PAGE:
National anthems are the standard bearer of patriotism. They’re meant to bind the citizens together, to proclaim that—forget what anyone else might tell you—this country, and only this country, is the best country on earth (often, according to the lyrics, it’s even been given divine approval).
It’s funny, then, how multinational so many anthems are. Britain’s “God Save the Queen” has long been sung by Britons (and citizens of its many former colonies), but several other countries have lifted the tune for their own national anthems. Norway and Liechtenstein still use the melody for their anthems, and Americans singing “My Country, ‘Tis of Thee,” the de facto national anthem until 1931 (when “The Star-Spangled Banner,” complete with a tune cribbed from an English drinking song, was officially chosen to replace it), are likewise pinning their patriotism to England’s.
The national anthems of Africa are no different. Tanzanians everywhere rise and sing to “Mungu ibariki Afrika,” (Swahili for “God Bless Africa”), but the song isn’t originally—or exclusively—their own.
Composed in 1897, “Nkosi Sikelel’ iAfrika” (“Lord Bless Africa” in Xhosa) was originally intended as a hymn. Its composer, Enoch Mankayi Sontonga, was working at a Methodist missionary school in South Africa (his homeland) at the time, and he penned the first verse and chorus thinking he was creating a school anthem.
The original lyrics reflect the religious origin:
Lord, bless Africa
May her horn rise high up
Hear Thou our prayers
And bless us
Descend, O Spirit
Descend, O Holy Spirit
At the time of Sontonga’s death, in 1905, the song hadn’t reached much further than his schoolroom. But in 1925, the African National Congress adopted the song as its official closing anthem. In 1927, Samuel Mqhayi, a Xhosa poet, wrote an additional seven verses, and the tune quickly spread across the continent.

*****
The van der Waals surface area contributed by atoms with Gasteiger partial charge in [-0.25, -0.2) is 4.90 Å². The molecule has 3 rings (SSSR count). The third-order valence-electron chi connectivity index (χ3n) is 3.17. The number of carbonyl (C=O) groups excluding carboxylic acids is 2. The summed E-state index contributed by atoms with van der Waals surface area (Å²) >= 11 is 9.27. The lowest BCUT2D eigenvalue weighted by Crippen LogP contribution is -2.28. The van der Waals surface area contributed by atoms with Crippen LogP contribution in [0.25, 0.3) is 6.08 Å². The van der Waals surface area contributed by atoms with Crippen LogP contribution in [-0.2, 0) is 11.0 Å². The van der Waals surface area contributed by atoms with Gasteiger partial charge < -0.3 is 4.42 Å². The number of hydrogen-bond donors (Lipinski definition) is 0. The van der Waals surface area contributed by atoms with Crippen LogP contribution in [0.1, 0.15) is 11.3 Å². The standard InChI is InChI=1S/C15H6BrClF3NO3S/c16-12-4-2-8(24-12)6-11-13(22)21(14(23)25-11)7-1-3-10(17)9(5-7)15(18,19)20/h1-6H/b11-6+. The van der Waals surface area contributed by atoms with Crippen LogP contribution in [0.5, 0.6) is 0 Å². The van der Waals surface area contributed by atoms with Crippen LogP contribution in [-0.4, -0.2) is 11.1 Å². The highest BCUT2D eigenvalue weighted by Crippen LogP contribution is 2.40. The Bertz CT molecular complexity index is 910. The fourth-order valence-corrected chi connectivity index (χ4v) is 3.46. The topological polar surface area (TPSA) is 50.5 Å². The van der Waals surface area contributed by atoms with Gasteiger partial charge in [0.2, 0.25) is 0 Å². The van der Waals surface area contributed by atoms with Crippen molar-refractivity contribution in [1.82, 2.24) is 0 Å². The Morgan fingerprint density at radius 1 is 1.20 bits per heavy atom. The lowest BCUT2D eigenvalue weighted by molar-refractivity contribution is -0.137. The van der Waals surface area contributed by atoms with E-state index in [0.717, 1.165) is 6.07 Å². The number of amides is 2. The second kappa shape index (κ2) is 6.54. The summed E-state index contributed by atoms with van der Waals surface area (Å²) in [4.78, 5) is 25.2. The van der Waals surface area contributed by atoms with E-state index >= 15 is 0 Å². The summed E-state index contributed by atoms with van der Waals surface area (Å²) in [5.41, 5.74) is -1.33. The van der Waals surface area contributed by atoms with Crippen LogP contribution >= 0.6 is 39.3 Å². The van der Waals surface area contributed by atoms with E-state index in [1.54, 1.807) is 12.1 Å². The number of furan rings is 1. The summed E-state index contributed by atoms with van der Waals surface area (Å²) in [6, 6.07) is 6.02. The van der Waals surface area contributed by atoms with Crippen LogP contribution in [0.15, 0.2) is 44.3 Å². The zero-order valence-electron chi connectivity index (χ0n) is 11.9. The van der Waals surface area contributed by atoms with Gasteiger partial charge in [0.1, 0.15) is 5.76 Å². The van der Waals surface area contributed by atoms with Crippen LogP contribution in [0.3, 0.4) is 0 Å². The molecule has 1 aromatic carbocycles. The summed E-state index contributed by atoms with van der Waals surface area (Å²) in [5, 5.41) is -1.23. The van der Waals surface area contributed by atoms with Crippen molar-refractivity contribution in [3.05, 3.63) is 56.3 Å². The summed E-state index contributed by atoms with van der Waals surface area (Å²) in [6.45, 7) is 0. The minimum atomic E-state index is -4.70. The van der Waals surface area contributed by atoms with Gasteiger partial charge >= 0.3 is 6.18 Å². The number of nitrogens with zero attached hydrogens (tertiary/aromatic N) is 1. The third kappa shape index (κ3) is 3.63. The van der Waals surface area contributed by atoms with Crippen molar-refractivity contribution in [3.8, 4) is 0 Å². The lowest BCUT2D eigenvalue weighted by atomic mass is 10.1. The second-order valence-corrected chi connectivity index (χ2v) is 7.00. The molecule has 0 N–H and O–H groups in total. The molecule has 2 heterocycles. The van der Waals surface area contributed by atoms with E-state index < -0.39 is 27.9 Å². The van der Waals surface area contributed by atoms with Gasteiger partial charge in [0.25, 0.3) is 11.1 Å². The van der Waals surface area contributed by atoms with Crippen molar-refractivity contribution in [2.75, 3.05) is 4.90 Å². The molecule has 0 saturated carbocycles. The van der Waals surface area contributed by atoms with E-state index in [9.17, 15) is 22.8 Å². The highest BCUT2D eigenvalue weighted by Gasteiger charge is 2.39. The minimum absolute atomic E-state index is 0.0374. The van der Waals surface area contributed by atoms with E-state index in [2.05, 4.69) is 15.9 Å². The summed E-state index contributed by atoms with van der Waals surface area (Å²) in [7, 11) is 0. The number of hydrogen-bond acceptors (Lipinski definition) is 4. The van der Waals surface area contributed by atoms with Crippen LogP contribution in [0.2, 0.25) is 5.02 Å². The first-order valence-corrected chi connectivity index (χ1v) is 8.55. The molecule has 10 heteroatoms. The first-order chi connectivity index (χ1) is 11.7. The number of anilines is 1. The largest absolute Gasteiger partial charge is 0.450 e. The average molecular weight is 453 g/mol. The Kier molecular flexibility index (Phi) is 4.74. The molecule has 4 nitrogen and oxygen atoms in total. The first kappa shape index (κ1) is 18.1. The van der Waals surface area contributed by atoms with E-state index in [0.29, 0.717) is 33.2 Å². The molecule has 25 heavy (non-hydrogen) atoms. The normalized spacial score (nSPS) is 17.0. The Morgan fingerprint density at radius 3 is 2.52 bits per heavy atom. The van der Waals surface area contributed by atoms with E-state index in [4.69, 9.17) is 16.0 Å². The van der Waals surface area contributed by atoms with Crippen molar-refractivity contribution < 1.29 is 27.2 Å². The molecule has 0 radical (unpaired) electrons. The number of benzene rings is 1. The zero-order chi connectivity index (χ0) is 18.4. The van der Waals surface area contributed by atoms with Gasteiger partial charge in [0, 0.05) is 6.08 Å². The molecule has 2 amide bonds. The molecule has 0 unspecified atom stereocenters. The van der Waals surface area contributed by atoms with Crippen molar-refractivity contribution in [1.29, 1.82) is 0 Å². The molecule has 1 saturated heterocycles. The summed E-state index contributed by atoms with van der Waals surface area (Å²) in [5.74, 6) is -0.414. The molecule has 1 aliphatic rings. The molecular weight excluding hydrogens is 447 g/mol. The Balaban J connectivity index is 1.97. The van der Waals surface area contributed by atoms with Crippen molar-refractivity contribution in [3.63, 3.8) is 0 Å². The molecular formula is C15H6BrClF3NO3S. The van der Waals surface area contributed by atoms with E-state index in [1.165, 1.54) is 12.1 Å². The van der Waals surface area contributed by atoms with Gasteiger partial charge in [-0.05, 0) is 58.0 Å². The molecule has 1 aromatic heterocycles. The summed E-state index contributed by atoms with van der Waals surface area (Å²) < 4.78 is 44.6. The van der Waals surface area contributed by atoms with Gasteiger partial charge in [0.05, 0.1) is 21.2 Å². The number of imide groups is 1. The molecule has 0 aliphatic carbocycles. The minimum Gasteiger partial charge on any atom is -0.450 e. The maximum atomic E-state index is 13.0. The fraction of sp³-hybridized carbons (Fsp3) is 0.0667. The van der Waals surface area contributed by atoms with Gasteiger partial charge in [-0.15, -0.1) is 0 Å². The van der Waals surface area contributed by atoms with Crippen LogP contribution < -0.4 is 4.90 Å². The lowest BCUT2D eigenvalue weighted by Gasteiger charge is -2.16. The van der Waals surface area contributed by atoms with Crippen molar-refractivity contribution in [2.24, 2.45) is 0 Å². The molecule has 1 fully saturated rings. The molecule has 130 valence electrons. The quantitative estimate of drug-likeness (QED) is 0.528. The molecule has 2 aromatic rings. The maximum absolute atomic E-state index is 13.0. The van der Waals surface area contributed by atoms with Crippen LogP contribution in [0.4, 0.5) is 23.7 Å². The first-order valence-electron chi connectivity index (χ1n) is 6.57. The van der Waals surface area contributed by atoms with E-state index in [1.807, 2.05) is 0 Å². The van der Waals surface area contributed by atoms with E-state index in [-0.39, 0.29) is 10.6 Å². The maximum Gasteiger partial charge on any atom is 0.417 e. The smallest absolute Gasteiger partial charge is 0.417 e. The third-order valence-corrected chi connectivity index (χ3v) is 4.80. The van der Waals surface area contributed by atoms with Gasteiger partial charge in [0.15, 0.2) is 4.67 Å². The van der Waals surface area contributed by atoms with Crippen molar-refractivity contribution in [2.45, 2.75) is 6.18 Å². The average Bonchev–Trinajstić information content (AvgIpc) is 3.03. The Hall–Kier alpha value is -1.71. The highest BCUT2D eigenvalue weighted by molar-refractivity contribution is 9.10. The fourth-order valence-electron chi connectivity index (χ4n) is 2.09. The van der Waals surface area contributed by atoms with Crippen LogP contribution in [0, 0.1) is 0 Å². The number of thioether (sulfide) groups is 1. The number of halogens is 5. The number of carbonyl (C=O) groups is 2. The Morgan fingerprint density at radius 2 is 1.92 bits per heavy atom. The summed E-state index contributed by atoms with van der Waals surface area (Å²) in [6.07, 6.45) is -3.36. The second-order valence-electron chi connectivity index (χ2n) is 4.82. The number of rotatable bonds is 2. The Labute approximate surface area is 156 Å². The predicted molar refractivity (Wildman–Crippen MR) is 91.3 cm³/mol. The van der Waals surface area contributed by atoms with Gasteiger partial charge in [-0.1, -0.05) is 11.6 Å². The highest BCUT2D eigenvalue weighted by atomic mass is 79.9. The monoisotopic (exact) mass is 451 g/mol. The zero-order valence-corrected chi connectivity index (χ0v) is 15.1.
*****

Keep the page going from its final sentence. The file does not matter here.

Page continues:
In 1961, Tanzania was ready to declare its peaceful independence from Britain. What better song for this nascent African nation than “God Bless Africa?”
It’s not known who wrote the adapted Tanzanian lyrics, but in 1961, “Mungu ibariki Afrika” replaced “God Save the Queen” as the nation’s national anthem, with the following lyrics (translated from the Swahili):
God, bless Africa
Bless its leaders
Widsom, unity, and peace
These are our shields
Africa and its people
Bless Africa, Bless Africa
Bless us, the children of Africa
Interestingly enough, it isn’t until the second verse (which begins “God, bless Tanzania”) that the song even references Tanzania by name!
Of course as we’ve already seen, national anthems don’t stay (uni-)national for long; since Tanzania adopted it, slightly-altered versions of “God, Bless Africa” have served as the national anthems of Zimbabwe and Namibia (both countries have since chosen different anthems), as well as Zambia and South Africa (where the anthem is still in use).
Though the lyrics may change country to country, the spirit—and the music—stays the same. Turns out Sontonga’s song really has brought the entire continent of Africa together!